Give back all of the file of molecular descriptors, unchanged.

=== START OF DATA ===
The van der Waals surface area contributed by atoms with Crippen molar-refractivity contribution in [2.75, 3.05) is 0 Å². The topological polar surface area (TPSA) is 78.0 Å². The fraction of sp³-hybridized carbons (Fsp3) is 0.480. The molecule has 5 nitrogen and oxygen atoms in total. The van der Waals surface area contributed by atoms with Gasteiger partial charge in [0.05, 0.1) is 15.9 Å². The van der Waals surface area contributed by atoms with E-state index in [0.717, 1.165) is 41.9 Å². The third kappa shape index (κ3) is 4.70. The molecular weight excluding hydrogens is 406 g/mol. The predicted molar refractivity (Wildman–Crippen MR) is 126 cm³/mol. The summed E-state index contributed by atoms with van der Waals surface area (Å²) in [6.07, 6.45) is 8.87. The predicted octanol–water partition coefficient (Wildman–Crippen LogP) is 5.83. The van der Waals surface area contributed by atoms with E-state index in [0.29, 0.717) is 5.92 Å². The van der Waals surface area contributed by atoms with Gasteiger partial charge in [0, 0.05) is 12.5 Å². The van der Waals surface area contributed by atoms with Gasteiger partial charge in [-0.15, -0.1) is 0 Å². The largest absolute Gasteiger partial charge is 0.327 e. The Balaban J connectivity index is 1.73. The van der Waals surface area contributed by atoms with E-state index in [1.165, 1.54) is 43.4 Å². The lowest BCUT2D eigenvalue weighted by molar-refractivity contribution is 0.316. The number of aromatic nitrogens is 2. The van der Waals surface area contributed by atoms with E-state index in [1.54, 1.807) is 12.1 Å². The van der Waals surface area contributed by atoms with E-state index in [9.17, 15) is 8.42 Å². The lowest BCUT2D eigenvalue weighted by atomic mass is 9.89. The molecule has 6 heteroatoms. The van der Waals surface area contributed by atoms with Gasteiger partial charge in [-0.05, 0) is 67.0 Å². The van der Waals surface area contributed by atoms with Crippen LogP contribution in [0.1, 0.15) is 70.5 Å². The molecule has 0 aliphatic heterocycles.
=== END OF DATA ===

The van der Waals surface area contributed by atoms with Crippen molar-refractivity contribution in [2.75, 3.05) is 0 Å². The topological polar surface area (TPSA) is 78.0 Å². The fraction of sp³-hybridized carbons (Fsp3) is 0.480. The molecule has 5 nitrogen and oxygen atoms in total. The van der Waals surface area contributed by atoms with Gasteiger partial charge in [0.05, 0.1) is 15.9 Å². The van der Waals surface area contributed by atoms with E-state index in [0.717, 1.165) is 41.9 Å². The third kappa shape index (κ3) is 4.70. The molecular weight excluding hydrogens is 406 g/mol. The predicted molar refractivity (Wildman–Crippen MR) is 126 cm³/mol. The summed E-state index contributed by atoms with van der Waals surface area (Å²) in [6.07, 6.45) is 8.87. The predicted octanol–water partition coefficient (Wildman–Crippen LogP) is 5.83. The van der Waals surface area contributed by atoms with E-state index in [0.29, 0.717) is 5.92 Å². The van der Waals surface area contributed by atoms with Gasteiger partial charge in [0, 0.05) is 12.5 Å². The van der Waals surface area contributed by atoms with Gasteiger partial charge in [-0.15, -0.1) is 0 Å². The largest absolute Gasteiger partial charge is 0.327 e. The Balaban J connectivity index is 1.73. The van der Waals surface area contributed by atoms with E-state index in [1.165, 1.54) is 43.4 Å². The lowest BCUT2D eigenvalue weighted by molar-refractivity contribution is 0.316. The number of aromatic nitrogens is 2. The van der Waals surface area contributed by atoms with E-state index in [1.54, 1.807) is 12.1 Å². The van der Waals surface area contributed by atoms with E-state index in [9.17, 15) is 8.42 Å². The lowest BCUT2D eigenvalue weighted by atomic mass is 9.89. The molecule has 6 heteroatoms. The van der Waals surface area contributed by atoms with Gasteiger partial charge in [-0.05, 0) is 67.0 Å². The van der Waals surface area contributed by atoms with Crippen LogP contribution in [0.1, 0.15) is 70.5 Å². The molecule has 0 aliphatic heterocycles.